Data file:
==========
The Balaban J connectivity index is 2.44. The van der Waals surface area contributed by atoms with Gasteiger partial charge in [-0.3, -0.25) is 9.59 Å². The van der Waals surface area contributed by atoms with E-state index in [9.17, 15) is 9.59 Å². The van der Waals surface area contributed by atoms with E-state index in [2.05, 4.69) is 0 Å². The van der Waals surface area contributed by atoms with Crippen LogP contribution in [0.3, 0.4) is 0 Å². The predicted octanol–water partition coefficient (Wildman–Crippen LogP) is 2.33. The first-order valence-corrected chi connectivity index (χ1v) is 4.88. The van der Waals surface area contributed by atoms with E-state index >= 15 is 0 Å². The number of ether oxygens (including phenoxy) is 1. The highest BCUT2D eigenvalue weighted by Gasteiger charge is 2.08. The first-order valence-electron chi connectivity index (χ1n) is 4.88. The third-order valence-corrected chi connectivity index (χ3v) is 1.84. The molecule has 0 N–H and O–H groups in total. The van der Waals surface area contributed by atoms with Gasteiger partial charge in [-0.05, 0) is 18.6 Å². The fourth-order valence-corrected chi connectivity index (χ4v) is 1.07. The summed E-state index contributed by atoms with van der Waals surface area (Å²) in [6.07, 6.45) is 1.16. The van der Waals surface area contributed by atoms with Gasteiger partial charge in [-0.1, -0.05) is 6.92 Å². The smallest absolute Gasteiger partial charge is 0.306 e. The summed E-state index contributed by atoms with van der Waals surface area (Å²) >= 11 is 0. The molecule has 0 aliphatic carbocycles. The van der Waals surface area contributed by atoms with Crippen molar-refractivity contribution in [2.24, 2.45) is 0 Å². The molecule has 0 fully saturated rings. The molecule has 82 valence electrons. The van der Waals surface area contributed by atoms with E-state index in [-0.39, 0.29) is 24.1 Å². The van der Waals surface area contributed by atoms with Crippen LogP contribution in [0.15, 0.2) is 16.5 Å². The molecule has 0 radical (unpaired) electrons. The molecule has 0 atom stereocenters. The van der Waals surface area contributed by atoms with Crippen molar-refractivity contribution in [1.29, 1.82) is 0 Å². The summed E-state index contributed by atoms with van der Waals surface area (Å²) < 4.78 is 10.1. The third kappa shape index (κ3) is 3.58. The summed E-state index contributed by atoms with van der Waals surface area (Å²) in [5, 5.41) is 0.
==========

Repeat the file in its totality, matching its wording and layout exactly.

The Balaban J connectivity index is 2.44. The van der Waals surface area contributed by atoms with Gasteiger partial charge in [-0.3, -0.25) is 9.59 Å². The van der Waals surface area contributed by atoms with E-state index in [9.17, 15) is 9.59 Å². The van der Waals surface area contributed by atoms with E-state index in [2.05, 4.69) is 0 Å². The van der Waals surface area contributed by atoms with Crippen LogP contribution in [0.3, 0.4) is 0 Å². The predicted octanol–water partition coefficient (Wildman–Crippen LogP) is 2.33. The first-order valence-corrected chi connectivity index (χ1v) is 4.88. The van der Waals surface area contributed by atoms with E-state index >= 15 is 0 Å². The number of ether oxygens (including phenoxy) is 1. The highest BCUT2D eigenvalue weighted by Gasteiger charge is 2.08. The first-order valence-electron chi connectivity index (χ1n) is 4.88. The third-order valence-corrected chi connectivity index (χ3v) is 1.84. The molecule has 0 N–H and O–H groups in total. The van der Waals surface area contributed by atoms with Gasteiger partial charge in [-0.05, 0) is 18.6 Å². The fourth-order valence-corrected chi connectivity index (χ4v) is 1.07. The summed E-state index contributed by atoms with van der Waals surface area (Å²) in [6.07, 6.45) is 1.16. The van der Waals surface area contributed by atoms with Gasteiger partial charge in [-0.1, -0.05) is 6.92 Å². The smallest absolute Gasteiger partial charge is 0.306 e. The summed E-state index contributed by atoms with van der Waals surface area (Å²) >= 11 is 0. The molecule has 0 aliphatic carbocycles. The van der Waals surface area contributed by atoms with Crippen molar-refractivity contribution in [2.24, 2.45) is 0 Å². The molecule has 0 fully saturated rings. The molecule has 82 valence electrons. The van der Waals surface area contributed by atoms with E-state index in [-0.39, 0.29) is 24.1 Å². The van der Waals surface area contributed by atoms with Crippen LogP contribution in [0.15, 0.2) is 16.5 Å². The molecule has 0 radical (unpaired) electrons. The molecule has 0 atom stereocenters. The van der Waals surface area contributed by atoms with Crippen molar-refractivity contribution in [1.29, 1.82) is 0 Å². The summed E-state index contributed by atoms with van der Waals surface area (Å²) < 4.78 is 10.1. The third kappa shape index (κ3) is 3.58. The summed E-state index contributed by atoms with van der Waals surface area (Å²) in [5, 5.41) is 0.